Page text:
So, back to the late Yakub Memon. If anyone simply says that whatever he may be guilty of, they don’t believe in capital punishment and therefore he shouldn't have been hanged, then I fully agree. Indeed this is my precise view. But some very strange things have been said about this case on social media. First of all, a view has circulated that he was hanged merely for being the brother of a criminal. However the charges against him are rather explicit according to this article in the Hindustan Times:

"According to the charges, key conspirators Tiger Memon, along with Dawood Ibrahim and his brother Anees Ibrahim, had called some of their trusted men, including Yakub, to Dubai between December 1992 and January 1993 to chalk out a plan to execute the serial blasts in Mumbai. It was alleged that Memon had played a key role in the execution of the conspiracy. He was also accused of giving financial assistance to the terrorist activity. It was alleged that Memon had, through his contacts, arranged Rs 21.90 lakh for the execution of the plan. The prosecution had alleged that the Memon family played an active role in the blasts and that their own vehicles were used to plant bombs. Yakub was also accused of distribution of arms and ammunition, detonators and explosives to other accused." 

I cannot verify that these are the exact charges, nor can I be certain that he was indeed guilty of them. And I sense that among many liberal thinkers there is a suspicion the courts were biased in condemning him to death, or that they did so based on insufficient evidence. But (given that we are not party to additional information) we must also contemplate the possibility that he really did everything listed above. If so, he was aware that large numbers of innocent people were going to die in bomb blasts and he materially conspired to make this happen. For this, it seems quite clear he would be deserving of the highest punishment in the land. In this context I disagree with a lot of the whataboutism going on these days: what about Maya Kodnani? what about the Staines killers? what about anti-Sikh riots and Gujarat riots? Well what about them indeed. If anyone implicated in those events was wrongly acquitted, bailed or whatever, that would be a miscarriage or delay of justice and it should certainly be talked about or challenged. But this is no reason to deny Yakub Memon the maximum punishment for knowingly conspiring in a truly awful crime.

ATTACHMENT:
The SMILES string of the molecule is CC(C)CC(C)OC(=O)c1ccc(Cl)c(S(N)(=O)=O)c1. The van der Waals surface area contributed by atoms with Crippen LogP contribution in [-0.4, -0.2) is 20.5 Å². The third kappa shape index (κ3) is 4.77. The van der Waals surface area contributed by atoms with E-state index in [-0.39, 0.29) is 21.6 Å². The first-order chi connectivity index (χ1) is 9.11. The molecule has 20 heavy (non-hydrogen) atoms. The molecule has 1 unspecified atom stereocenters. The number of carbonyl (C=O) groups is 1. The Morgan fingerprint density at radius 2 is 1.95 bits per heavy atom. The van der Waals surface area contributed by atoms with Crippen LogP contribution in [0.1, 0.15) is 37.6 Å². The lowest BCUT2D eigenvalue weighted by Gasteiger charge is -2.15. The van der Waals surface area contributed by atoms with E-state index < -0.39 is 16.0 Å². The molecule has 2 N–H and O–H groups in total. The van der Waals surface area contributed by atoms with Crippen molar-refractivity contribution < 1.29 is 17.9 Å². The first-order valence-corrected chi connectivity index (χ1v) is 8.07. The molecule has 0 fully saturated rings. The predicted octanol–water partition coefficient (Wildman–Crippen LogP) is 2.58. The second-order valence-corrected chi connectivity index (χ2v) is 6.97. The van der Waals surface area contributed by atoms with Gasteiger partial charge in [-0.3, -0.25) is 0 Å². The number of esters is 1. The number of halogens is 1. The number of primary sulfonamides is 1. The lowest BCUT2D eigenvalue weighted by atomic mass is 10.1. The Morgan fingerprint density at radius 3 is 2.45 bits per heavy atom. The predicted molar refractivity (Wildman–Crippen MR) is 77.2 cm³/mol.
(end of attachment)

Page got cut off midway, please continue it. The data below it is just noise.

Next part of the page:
The maximum punishment today in India is capital punishment and this is what he got. I've already mentioned that in itself this punishment is morally repugnant to me, and now I would like to bring up one more of its limitations: if evidence were to emerge tomorrow that he is not guilty of the charges (and we have no basis to argue whether that can happen or not) it would be too late to do anything about it. Significant numbers of people executed, typically for murder, have been found innocent after they were dead -- a famous case is that of Timothy Evans. This is another very powerful argument against the death penalty.